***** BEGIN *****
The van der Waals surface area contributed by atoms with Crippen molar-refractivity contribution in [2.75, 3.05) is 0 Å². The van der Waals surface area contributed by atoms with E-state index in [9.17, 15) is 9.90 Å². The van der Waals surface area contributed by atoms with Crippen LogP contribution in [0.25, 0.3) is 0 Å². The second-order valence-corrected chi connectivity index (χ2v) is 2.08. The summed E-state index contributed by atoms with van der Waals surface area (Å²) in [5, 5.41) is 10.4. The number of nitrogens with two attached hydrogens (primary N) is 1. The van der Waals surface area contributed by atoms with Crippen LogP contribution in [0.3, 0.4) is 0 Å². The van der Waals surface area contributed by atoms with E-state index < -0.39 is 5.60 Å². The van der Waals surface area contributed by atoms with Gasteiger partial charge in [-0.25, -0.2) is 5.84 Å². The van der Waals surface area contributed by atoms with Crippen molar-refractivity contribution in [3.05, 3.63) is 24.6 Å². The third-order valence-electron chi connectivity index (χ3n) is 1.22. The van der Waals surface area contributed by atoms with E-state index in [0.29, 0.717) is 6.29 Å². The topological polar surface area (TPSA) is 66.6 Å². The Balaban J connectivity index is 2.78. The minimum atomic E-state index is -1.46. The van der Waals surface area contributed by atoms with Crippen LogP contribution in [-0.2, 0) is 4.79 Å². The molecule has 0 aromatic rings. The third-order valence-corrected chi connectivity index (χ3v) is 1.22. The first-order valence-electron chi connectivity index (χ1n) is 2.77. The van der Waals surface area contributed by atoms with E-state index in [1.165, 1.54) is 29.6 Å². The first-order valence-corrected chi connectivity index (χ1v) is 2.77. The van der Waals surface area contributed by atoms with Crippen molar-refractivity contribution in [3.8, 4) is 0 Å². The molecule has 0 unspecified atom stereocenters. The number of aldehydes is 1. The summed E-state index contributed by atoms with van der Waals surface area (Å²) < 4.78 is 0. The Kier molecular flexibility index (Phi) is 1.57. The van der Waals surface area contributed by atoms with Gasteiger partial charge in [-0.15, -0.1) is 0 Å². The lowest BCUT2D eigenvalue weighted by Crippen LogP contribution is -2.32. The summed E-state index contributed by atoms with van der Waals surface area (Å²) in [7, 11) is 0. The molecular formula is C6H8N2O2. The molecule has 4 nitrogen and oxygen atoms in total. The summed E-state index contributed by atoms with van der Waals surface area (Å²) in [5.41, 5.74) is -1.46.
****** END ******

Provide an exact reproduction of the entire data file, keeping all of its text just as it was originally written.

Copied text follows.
The van der Waals surface area contributed by atoms with Crippen molar-refractivity contribution in [2.75, 3.05) is 0 Å². The van der Waals surface area contributed by atoms with E-state index in [9.17, 15) is 9.90 Å². The van der Waals surface area contributed by atoms with Crippen LogP contribution in [0.25, 0.3) is 0 Å². The second-order valence-corrected chi connectivity index (χ2v) is 2.08. The summed E-state index contributed by atoms with van der Waals surface area (Å²) in [5, 5.41) is 10.4. The number of nitrogens with two attached hydrogens (primary N) is 1. The van der Waals surface area contributed by atoms with Crippen LogP contribution in [0.3, 0.4) is 0 Å². The van der Waals surface area contributed by atoms with E-state index < -0.39 is 5.60 Å². The van der Waals surface area contributed by atoms with Gasteiger partial charge in [-0.25, -0.2) is 5.84 Å². The van der Waals surface area contributed by atoms with Crippen molar-refractivity contribution in [3.05, 3.63) is 24.6 Å². The third-order valence-electron chi connectivity index (χ3n) is 1.22. The van der Waals surface area contributed by atoms with E-state index in [0.29, 0.717) is 6.29 Å². The topological polar surface area (TPSA) is 66.6 Å². The Balaban J connectivity index is 2.78. The minimum atomic E-state index is -1.46. The van der Waals surface area contributed by atoms with Crippen LogP contribution in [-0.2, 0) is 4.79 Å². The molecule has 0 aromatic rings. The third-order valence-corrected chi connectivity index (χ3v) is 1.22. The first-order valence-electron chi connectivity index (χ1n) is 2.77. The van der Waals surface area contributed by atoms with E-state index in [1.165, 1.54) is 29.6 Å². The first-order valence-corrected chi connectivity index (χ1v) is 2.77. The van der Waals surface area contributed by atoms with Crippen molar-refractivity contribution in [3.8, 4) is 0 Å². The molecule has 0 unspecified atom stereocenters. The number of aldehydes is 1. The summed E-state index contributed by atoms with van der Waals surface area (Å²) < 4.78 is 0. The Kier molecular flexibility index (Phi) is 1.57. The van der Waals surface area contributed by atoms with Gasteiger partial charge in [-0.15, -0.1) is 0 Å². The lowest BCUT2D eigenvalue weighted by Crippen LogP contribution is -2.32. The summed E-state index contributed by atoms with van der Waals surface area (Å²) in [7, 11) is 0. The molecular formula is C6H8N2O2. The molecule has 4 nitrogen and oxygen atoms in total. The summed E-state index contributed by atoms with van der Waals surface area (Å²) in [5.41, 5.74) is -1.46.